Learning New Functions

In Excel, one of the many ways we are able to accomplish complex tasks is with the help of functions. We are going to look at some functions that can help us and the syntax of the various functions. Syntax is the structure of the formula we will use for the function. Most functions will have a syntax that looks similar to this:

= [function name]([information needed for function])

The equal sign (=) is the sign to Excel that we will use as a function. If you don’t input the equal sign, then the function will not do anything. The function name lets Excel know which function to use. Usually, the function has a shortened version of the function name that you will put in there. As you learn more functions, you will learn what you need to put in the function name section. After you put the function name, the next step is putting the parentheses (). The parentheses separate the function name from the information you will need for the function to run. The information needed for the function will differ between the different functions, but usually, this information is cell names or ranges, or sometimes they are options depending on how you want to use the function.

For example, let’s look at the sum function. The sum function’s purpose is to add numbers together. The syntax of this function is the following:

= SUM(number1, [number2],...)

The number2 is in a bracket because that means it is an optional input. The sum function adds whatever numbers are entered in the informational section. If you type =SUM into a cell in Excel and press tab then Excel understands where the function starts. Once you do so you will notice it will put the first parenthesis for you, and below, it will display a small box holding the information shown above. That is there to help you remember the syntax of the function for your convenience. It is also good to note the formula bar at the top of the sheet shows the part of the formula you have entered. If you click up there, it will display the same box that appeared when you first hit the tab on the formula’s cell.

If you click on the fx symbol next to the formula bar, it will open a window for you to put the information into with explanations of the different information you will need to put in and a general description of what the function does. Next to the text boxes, there is a button with an upward arrow symbol with an underline. Clicking on that button will allow you to select a cell or range of cells. That way, if you want to add the information in cells instead of manually inputting the number information, you can do it like that. You can also type the cell names in, or if you used a named range or named cell, you can always just type that name in. When you use a cell in a formula instead of a number, the formula will update automatically and show the new result if you change any of the information in any of the cells used in the formula. So, whenever possible, you should use cell references instead of manually typing in information.

When inputting the information for a function, you can either type/select the cells for the information in the cell, use the formula bar in a similar manner, or you can use the Fx button to open the window and put the information in there.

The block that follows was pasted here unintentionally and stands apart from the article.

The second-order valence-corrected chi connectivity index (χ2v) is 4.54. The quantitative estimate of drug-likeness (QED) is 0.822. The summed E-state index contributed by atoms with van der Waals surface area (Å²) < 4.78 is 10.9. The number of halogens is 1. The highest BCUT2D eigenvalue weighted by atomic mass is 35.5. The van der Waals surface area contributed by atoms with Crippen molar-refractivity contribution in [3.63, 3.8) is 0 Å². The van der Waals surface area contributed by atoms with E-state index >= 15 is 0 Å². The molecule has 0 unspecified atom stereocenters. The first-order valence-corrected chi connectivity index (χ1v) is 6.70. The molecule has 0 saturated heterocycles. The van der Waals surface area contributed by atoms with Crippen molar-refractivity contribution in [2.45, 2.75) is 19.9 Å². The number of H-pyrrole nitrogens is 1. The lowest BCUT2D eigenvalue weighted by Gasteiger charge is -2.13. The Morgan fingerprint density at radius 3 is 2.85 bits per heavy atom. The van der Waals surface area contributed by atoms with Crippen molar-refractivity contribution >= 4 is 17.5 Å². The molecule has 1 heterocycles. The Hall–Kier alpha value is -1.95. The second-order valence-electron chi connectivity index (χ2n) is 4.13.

Let’s look at a new example for a more complicated function. Input the RANK.AVG function and press the fx key we can see three different types of values to put in. There are three different arguments for you to put in. The first one is Number, the second one is Ref, and the last one is Order. If you noticed, both Number and Ref are in bold while Order is not. That is because Order is an optional argument. If we were looking at the syntax for the formula, it would be in brackets to show how optional it is. Now, let’s break down what each of these arguments are. The Number argument is which number we want to find the rank of. The Ref argument is the range we are ranking. This range could be a list of numbers, but most likely, it will be a group of cells. The Order argument determines the order in which we rank the list. Are we ranking highest to lowest or lowest to highest? The question is answered by the Order argument. To use the Order argument, you either enter a 0 or a 1. Zero means that the highest value will be ranked first, and the lowest value will be ranked last. If you enter a 1, then the rankings will be reserved

The important part of this section of the reading is not learning these particular functions but rather being able to see how you can see the specific syntax or structure of each function and how Excel shows you can get other help. One way you can find that help is that when you click the fx button on the bottom left of the window that opens up there is a blue link that says “Help on this function”. If you click on it then it will open up the Microsoft Support page with specific help on whatever function you are trying to make. The help page will include a quick summary of the function, a video showing an example of it, an explanation of the syntax, best practices with the function, and frequently asked questions. If all of those don’t help solve your concern, there are also links to contacting an Excel expert and a link to a community answer page. So, in addition to this video, you can also use the video about how to use search engines to help you as you learn new functions.

This content is provided to you freely by BYU-I Books.

Access it online or download it at https://books.byui.edu/bus_115_business_app/using_functions.